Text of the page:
The no side were outnumbered by the established political class and the media together pushing the same illiberal view

Taoiseach Leo Varadkar – the Irish prime minister – has declared that he won’t be encouraging celebrations if, as seems inevitable, the yes side wins in the abortion referendum. We won’t, then, be treated to the same wild exuberance that met the gay marriage referendum vote, at least not officially. But he can be forgiven for a modestly self-congratulatory tone to his address to the Irish parliament on Wednesday, its last sitting before the referendum, in which he was joined by the leader of the opposition, Micheál Martin. They – the party leaders and ministers – have won it, along with the broadcasters who followed them faithfully through the campaign.

It appears that at least a third of the electorate will oppose repealing the eighth amendment to the constitution, but those voters are not represented by the big political hitters – the sole party against repeal is tiny Renua, which has precisely no seats in parliament. Neither do they have any heavyweights in the broadcast or print media to express their views; I can think of two regular columnists for the main papers who are against repealing the abortion ban in the constitution – that’s it.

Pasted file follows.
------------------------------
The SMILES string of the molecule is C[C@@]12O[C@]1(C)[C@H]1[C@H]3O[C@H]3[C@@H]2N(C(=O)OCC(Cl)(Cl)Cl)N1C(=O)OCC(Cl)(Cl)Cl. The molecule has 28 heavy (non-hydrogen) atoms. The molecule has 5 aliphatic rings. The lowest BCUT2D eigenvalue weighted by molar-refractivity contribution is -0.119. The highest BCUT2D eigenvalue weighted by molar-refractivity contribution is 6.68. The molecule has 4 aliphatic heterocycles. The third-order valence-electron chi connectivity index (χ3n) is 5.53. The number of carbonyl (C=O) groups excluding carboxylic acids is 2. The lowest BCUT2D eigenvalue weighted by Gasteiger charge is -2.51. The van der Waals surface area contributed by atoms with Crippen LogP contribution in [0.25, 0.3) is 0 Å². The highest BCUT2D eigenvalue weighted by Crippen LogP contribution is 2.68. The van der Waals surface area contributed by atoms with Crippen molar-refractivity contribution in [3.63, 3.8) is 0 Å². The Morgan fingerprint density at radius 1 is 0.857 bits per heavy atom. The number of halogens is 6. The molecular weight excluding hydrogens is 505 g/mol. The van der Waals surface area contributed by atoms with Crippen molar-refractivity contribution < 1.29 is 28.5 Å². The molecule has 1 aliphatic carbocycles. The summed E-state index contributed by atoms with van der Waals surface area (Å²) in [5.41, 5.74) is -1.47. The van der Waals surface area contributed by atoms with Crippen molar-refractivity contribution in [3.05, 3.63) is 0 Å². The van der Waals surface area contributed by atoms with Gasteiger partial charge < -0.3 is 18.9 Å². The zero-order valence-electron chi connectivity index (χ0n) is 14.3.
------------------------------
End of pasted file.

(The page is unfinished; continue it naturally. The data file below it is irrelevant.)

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Read More The Irish anti-abortion side will lose. There’s nothing good about that | Melanie McDonagh

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